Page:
Irish Sports Minister Shane Ross has confirmed that former Olympic Federation of Ireland (OFI) President Pat Hickey will not represent the country at the European Games here after receiving an invitation to attend from the European Olympic Committees (EOC).
An EOC spokesperson told insidethegames yesterday that Hickey would visit the Belarusian capital for the second edition of the European Games,due to take place from June 21 to 30.
The Irishman, the former EOC President, self-suspended himself from all sporting roles after being arrested on alleged ticket scalping charges while at the Rio 2016 Olympic Games in Rio de Janeiro.
Having led the EOC from 2006 to 2017, Hickey is responsible for the creation of the European Games, the first of which was held in Baku in 2015.
Ross is the latest in a line of Irish officials, led by OFI President Sarah Keane and chief executive Peter Sherrard, to question the EOC's decision to invite Hickey.
"He would not have been my choice but he's not representing Ireland, and we've made that absolutely clear," he said, as reported by the Irish Mirror.
"We're writing a letter to the EOC to let them know that he's not representing Ireland.
"The OFI, as you know, has reformed remarkably well and we're very happy that we have been able to restore funding to them.
"But Pat Hickey is not representing Ireland and it is up to them whom they invite.
"It's obviously not something that we welcome and it's obviously something that we have made clear that he does not represent us."
The EOC have defended themselves by releasing a statement which argued that they had invited all former Presidents to attend the Games.
"As he is self suspended and without any cause to prevent him from going about his daily life, it would be wrong of the EOC to act in a different manner unless the situation regarding Patrick Hickey changes," they said.
Hickey, who has denied wrongdoing, is facing charges of theft, tax evasion, money-laundering and criminal association after hundreds of tickets to Olympic events at Rio 2016 were seized by police.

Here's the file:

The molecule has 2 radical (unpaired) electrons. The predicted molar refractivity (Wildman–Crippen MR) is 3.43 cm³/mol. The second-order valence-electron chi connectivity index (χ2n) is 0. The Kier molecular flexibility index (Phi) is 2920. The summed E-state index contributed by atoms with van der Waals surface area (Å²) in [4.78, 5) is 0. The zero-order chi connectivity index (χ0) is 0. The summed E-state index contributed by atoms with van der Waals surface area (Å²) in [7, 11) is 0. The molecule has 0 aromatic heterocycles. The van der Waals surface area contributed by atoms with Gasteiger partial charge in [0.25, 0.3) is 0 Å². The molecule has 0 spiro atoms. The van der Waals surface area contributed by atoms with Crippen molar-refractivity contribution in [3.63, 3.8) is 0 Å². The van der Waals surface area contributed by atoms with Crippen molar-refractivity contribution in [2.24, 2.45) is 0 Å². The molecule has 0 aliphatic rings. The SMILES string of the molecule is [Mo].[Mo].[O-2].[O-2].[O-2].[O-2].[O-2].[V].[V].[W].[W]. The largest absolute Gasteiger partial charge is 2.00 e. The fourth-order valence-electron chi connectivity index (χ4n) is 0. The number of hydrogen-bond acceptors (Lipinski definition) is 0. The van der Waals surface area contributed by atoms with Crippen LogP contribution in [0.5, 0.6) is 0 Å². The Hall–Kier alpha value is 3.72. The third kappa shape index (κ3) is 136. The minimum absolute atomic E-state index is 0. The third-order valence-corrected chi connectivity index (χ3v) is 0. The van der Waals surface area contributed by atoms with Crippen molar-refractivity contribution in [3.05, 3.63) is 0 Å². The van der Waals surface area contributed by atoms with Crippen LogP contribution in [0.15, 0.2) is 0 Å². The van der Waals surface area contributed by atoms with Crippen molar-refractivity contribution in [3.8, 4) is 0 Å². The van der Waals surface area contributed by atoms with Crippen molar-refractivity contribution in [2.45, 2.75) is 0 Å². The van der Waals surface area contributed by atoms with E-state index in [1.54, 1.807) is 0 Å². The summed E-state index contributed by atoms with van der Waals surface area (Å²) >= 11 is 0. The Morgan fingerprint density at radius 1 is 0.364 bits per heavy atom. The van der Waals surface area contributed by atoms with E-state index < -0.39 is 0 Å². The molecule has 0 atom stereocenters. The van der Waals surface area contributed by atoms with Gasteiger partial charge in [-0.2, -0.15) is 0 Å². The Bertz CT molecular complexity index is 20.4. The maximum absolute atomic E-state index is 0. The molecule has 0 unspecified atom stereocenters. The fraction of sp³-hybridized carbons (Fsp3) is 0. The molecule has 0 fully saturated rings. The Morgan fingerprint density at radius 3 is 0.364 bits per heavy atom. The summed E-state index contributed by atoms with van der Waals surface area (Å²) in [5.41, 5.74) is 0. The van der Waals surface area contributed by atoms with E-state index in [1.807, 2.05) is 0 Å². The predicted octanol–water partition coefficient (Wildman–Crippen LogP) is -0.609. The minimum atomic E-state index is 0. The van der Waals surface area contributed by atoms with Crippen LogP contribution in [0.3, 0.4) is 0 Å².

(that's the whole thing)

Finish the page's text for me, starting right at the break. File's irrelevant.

He and Ross have had a tumultuous relationship after the Minister flew to Rio to discuss the incident with Hickey during the scandal.
Hickey viewed the meeting as a success, while Ross said in an interview on Ireland's Late Late Show that he came out "battered and bruised, having achieved very little at that meeting".
"He got what he wanted out of that meeting, which was nothing," Ross said.
On his return to Ireland, Hickey criticised Ross for failing to treat him with "humanity".
"I would have thought that a Minister of Sport - and I'm one of the highest office holders of sport in Ireland - that he would have taken due care and attention to look after a fellow citizen and a fellow human, and to show some humanity," Hickey told Newstalk a year after the scandal.
The war of words continued after an Irish Government-commissioned report into the affair was published in August 2017.
Ross claimed the "rotten culture" of the OFI under Hickey had been revealed and criticised him for failing to appear in front of a Parliamentary Committee discussing the report.
Hickey's trial had been due to begin in Rio in November 2017, only to be suspended by the Brazilian Supreme Court, and it is now unclear when - or if - it will take place.
He returned to Ireland for medical reasons after the Association of National Olympic Committees, of which he was a vice-president, agreed to loan him money for bail.
Hickey could still return as an International Olympic Committee (IOC) member but has been replaced at both the EOC and the reformed OFI.
The IOC Ethics Commission has still not made a decision on Hickey's status within the Olympic Movement.